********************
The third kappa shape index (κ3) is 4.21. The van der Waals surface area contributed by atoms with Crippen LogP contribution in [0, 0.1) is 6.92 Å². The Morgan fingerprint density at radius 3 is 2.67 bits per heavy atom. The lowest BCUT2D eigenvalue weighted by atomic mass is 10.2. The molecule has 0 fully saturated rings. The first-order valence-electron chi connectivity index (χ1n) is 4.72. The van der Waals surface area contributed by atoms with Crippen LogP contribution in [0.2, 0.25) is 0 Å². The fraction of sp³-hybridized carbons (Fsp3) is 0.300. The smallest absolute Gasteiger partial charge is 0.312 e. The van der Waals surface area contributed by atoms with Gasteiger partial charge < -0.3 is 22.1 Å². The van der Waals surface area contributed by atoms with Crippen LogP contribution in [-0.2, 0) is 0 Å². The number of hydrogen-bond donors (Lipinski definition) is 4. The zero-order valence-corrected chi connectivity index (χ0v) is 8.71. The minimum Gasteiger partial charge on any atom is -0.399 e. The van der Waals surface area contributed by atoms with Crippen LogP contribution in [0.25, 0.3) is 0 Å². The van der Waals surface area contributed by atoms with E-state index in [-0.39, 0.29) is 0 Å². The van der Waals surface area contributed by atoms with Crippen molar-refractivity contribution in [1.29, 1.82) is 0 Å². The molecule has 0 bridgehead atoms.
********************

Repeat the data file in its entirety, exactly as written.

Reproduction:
The third kappa shape index (κ3) is 4.21. The van der Waals surface area contributed by atoms with Crippen LogP contribution in [0, 0.1) is 6.92 Å². The Morgan fingerprint density at radius 3 is 2.67 bits per heavy atom. The lowest BCUT2D eigenvalue weighted by atomic mass is 10.2. The molecule has 0 fully saturated rings. The first-order valence-electron chi connectivity index (χ1n) is 4.72. The van der Waals surface area contributed by atoms with Crippen LogP contribution in [0.2, 0.25) is 0 Å². The fraction of sp³-hybridized carbons (Fsp3) is 0.300. The smallest absolute Gasteiger partial charge is 0.312 e. The van der Waals surface area contributed by atoms with Gasteiger partial charge < -0.3 is 22.1 Å². The van der Waals surface area contributed by atoms with Crippen LogP contribution in [-0.2, 0) is 0 Å². The number of hydrogen-bond donors (Lipinski definition) is 4. The zero-order valence-corrected chi connectivity index (χ0v) is 8.71. The minimum Gasteiger partial charge on any atom is -0.399 e. The van der Waals surface area contributed by atoms with Crippen LogP contribution in [0.25, 0.3) is 0 Å². The van der Waals surface area contributed by atoms with E-state index in [-0.39, 0.29) is 0 Å². The van der Waals surface area contributed by atoms with Crippen molar-refractivity contribution in [1.29, 1.82) is 0 Å². The molecule has 0 bridgehead atoms.